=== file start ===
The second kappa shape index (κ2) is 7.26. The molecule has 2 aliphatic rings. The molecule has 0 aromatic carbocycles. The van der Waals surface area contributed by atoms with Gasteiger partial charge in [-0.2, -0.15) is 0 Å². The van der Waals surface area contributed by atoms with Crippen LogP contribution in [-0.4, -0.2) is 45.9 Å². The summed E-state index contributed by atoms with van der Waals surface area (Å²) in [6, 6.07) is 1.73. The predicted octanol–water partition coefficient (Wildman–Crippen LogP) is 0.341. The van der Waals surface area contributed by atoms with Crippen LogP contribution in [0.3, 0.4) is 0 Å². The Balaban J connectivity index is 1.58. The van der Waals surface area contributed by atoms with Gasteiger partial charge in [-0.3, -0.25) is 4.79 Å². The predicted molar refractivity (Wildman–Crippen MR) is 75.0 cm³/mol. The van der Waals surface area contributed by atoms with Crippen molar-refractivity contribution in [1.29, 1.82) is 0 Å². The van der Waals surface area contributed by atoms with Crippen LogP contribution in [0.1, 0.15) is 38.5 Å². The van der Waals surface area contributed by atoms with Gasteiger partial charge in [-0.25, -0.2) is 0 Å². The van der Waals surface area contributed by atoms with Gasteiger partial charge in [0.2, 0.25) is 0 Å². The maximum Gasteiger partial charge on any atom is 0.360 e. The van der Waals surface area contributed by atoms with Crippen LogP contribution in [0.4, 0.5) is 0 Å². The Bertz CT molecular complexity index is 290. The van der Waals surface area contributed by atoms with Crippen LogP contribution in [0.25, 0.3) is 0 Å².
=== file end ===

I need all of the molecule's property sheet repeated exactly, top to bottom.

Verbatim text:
The second kappa shape index (κ2) is 7.26. The molecule has 2 aliphatic rings. The molecule has 0 aromatic carbocycles. The van der Waals surface area contributed by atoms with Gasteiger partial charge in [-0.2, -0.15) is 0 Å². The van der Waals surface area contributed by atoms with Crippen LogP contribution in [-0.4, -0.2) is 45.9 Å². The summed E-state index contributed by atoms with van der Waals surface area (Å²) in [6, 6.07) is 1.73. The predicted octanol–water partition coefficient (Wildman–Crippen LogP) is 0.341. The van der Waals surface area contributed by atoms with Crippen LogP contribution in [0.3, 0.4) is 0 Å². The Balaban J connectivity index is 1.58. The van der Waals surface area contributed by atoms with Gasteiger partial charge in [-0.3, -0.25) is 4.79 Å². The predicted molar refractivity (Wildman–Crippen MR) is 75.0 cm³/mol. The van der Waals surface area contributed by atoms with Crippen molar-refractivity contribution in [1.29, 1.82) is 0 Å². The van der Waals surface area contributed by atoms with Crippen LogP contribution in [0.1, 0.15) is 38.5 Å². The van der Waals surface area contributed by atoms with Gasteiger partial charge in [-0.25, -0.2) is 0 Å². The van der Waals surface area contributed by atoms with Gasteiger partial charge in [0.2, 0.25) is 0 Å². The maximum Gasteiger partial charge on any atom is 0.360 e. The van der Waals surface area contributed by atoms with Crippen LogP contribution in [0.4, 0.5) is 0 Å². The Bertz CT molecular complexity index is 290. The van der Waals surface area contributed by atoms with Crippen LogP contribution in [0.25, 0.3) is 0 Å².